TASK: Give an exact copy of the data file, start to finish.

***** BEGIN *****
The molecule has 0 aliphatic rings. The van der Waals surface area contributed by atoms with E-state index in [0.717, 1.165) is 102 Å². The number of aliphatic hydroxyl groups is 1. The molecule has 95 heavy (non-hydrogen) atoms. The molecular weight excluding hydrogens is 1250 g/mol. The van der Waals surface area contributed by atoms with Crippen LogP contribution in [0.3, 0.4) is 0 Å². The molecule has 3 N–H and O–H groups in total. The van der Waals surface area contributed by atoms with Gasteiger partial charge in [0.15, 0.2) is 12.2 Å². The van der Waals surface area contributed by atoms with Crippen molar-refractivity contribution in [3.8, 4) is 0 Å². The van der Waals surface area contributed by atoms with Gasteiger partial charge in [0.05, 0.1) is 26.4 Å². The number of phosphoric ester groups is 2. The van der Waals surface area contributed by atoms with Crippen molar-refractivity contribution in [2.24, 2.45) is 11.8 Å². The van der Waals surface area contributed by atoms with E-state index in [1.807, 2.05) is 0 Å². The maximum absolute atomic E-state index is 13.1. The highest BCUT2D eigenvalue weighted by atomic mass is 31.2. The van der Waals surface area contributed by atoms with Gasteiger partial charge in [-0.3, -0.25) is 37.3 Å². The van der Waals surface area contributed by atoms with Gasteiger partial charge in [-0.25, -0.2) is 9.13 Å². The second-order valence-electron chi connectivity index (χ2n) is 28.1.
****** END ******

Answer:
The molecule has 0 aliphatic rings. The van der Waals surface area contributed by atoms with E-state index in [0.717, 1.165) is 102 Å². The number of aliphatic hydroxyl groups is 1. The molecule has 95 heavy (non-hydrogen) atoms. The molecular weight excluding hydrogens is 1250 g/mol. The van der Waals surface area contributed by atoms with Crippen LogP contribution in [0.3, 0.4) is 0 Å². The molecule has 3 N–H and O–H groups in total. The van der Waals surface area contributed by atoms with Gasteiger partial charge in [0.15, 0.2) is 12.2 Å². The van der Waals surface area contributed by atoms with Crippen molar-refractivity contribution in [3.8, 4) is 0 Å². The van der Waals surface area contributed by atoms with Gasteiger partial charge in [0.05, 0.1) is 26.4 Å². The number of phosphoric ester groups is 2. The van der Waals surface area contributed by atoms with Crippen molar-refractivity contribution in [2.24, 2.45) is 11.8 Å². The van der Waals surface area contributed by atoms with E-state index in [1.807, 2.05) is 0 Å². The maximum absolute atomic E-state index is 13.1. The highest BCUT2D eigenvalue weighted by atomic mass is 31.2. The van der Waals surface area contributed by atoms with Gasteiger partial charge in [-0.3, -0.25) is 37.3 Å². The van der Waals surface area contributed by atoms with Gasteiger partial charge in [-0.25, -0.2) is 9.13 Å². The second-order valence-electron chi connectivity index (χ2n) is 28.1.